|Publication number||US5144044 A|
|Application number||US 07/586,756|
|Publication date||Sep 1, 1992|
|Filing date||Sep 24, 1990|
|Priority date||Sep 27, 1989|
|Also published as||DE69014524D1, DE69014524T2, EP0420216A2, EP0420216A3, EP0420216B1|
|Publication number||07586756, 586756, US 5144044 A, US 5144044A, US-A-5144044, US5144044 A, US5144044A|
|Inventors||Yoshitaka Goto, Masaharu Nakayama|
|Original Assignee||Nippon Oil And Fats Co., Ltd.|
|Export Citation||BiBTeX, EndNote, RefMan|
|Patent Citations (2), Non-Patent Citations (4), Referenced by (1), Classifications (13), Legal Events (6)|
|External Links: USPTO, USPTO Assignment, Espacenet|
This invention relates to a non-linear optical material and a non-linear optical device.
Non-linear optical materials are the materials exhibiting so-called non-linear optical effects, in which non-linear responses result from induced polarization of electrons by the electrical field created by the light incident on the materials. These optical effects are generally due to the second and higher order terms in the following equation of
P=κ1 E+κ2 E·E+3 E·E·E·+---- +κn E·n
wherein P is polarizability of a material, E is intensity of electrical field, and κn is non-linear optical susceptibility of the n'th order.
It has been known that, due to a phenomenon known as the second harmonic generation (SHG) obtained by the specific utilization of the secondary effect, an incident light is converted into a light wave corresponding to the second harmonic wave and having a frequency twice as high as the frequency of the incident light or the refractive index is changed by voltage, so that the phenomenon is very conveniently utilized for performing various optical processings including conversion of wavelengths, processing of signals and modulation of laser beams, which are extremely advantageous.
Although inorganic crystals, such as KH2 PO4 (KDP), LiNbO3 or NH4 H2 PO4 (ADP), have hitherto been used as the non-linear optical materials, they have disadvantages that single crystals having high optical purities are very expensive, that they are so deliquescent as to be inconvenient in handling, and that the non-linear sensitivities thereof are not so high. On the other hand, since the utility of organic materials as suggested in 1983 in the symposium in the American Chemical Society, organic crystals of urea, aniline base compounds or the like were reported to be utilizable as non-linear optical materials. However, these organic compounds do not exhibit satisfactory non-linear optical effects, or the compounds which exhibit relatively high level of non-linear effect have a disadvantage that they have light absorptive terminal groups that are significantly shifted towards the long wavelength range to thus limit the wavelength range of the light waves which can be processed therethrough.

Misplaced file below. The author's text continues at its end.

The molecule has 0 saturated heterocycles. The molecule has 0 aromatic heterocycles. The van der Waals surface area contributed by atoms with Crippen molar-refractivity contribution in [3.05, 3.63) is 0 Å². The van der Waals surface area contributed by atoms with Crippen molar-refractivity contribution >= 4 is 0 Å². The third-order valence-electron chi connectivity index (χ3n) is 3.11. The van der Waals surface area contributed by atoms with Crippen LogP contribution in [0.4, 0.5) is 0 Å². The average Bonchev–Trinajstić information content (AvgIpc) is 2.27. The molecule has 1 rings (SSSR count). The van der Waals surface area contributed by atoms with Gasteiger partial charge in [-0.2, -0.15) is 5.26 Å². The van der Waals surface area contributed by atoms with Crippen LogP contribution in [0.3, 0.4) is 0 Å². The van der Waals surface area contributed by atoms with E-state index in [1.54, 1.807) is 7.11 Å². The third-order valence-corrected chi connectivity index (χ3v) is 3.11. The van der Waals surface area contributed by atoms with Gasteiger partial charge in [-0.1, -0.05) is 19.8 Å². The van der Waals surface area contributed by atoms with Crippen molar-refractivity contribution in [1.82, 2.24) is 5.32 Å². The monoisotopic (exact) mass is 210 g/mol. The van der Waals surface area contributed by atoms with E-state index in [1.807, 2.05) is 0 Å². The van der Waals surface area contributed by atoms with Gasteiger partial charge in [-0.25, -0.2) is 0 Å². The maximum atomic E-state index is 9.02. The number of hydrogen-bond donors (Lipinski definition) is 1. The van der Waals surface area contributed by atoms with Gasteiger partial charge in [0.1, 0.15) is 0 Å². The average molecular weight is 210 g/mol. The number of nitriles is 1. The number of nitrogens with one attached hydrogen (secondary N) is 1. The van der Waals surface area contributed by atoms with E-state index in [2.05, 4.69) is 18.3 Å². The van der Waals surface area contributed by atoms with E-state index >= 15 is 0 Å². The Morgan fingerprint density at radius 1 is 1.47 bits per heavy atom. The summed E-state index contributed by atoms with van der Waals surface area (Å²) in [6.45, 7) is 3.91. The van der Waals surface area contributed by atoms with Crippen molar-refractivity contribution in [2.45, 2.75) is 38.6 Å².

It is an object of the present invention to provide a non-linear optical material and a non-linear optical device which have high non-linear optical properties and allow phase matching and which are superior in transparency and transmission characteristics for, above all, the blue light region.
It is another object of the present invention to provide a non-linear optical device which may be utilized for wavelength conversion of various lasers.
The above and other objects of the invention will become apparent from the following description.
According to the present invention, there is provided a non-linear optical material consisting essentially of 3-(2-thienyl)-1-(4-methylphenyl)propene-3-one represented by the formula (I) ##STR2##
According to the present invention, there is also provided a non-linear optical device in which an organic compound is disposed in a light beam, and wherein the organic compound is 3-(2-thienyl)-1-(4-methylphenyl)propene-3-one represented by the above formula (I), the organic compound having a crystal in which a space group determined by the X-ray analytical method is P21.
FIG. 1 is a chart showing the 1 H-NMR spectrum of a purified product of 3-(2-thienyl)-1-(4-methylphenyl)propene-3-one which is the non-linear optical material of the present invention.
FIG. 2 is a chart showing the light absorption spectrum of a known non-linear optical material and the light absorption spectrum of a purified product of 3-(2-thienyl)-1-(4-methylphenyl)propene-3-one which is the non-linear optical material of the present invention.
The present invention will be explained in detail hereinbelow.
3-(2-thienyl)-1-(4-methylphenyl)propene-3-one, employed in the non-linear optical material of the present invention, is represented by the following formula (I): ##STR3##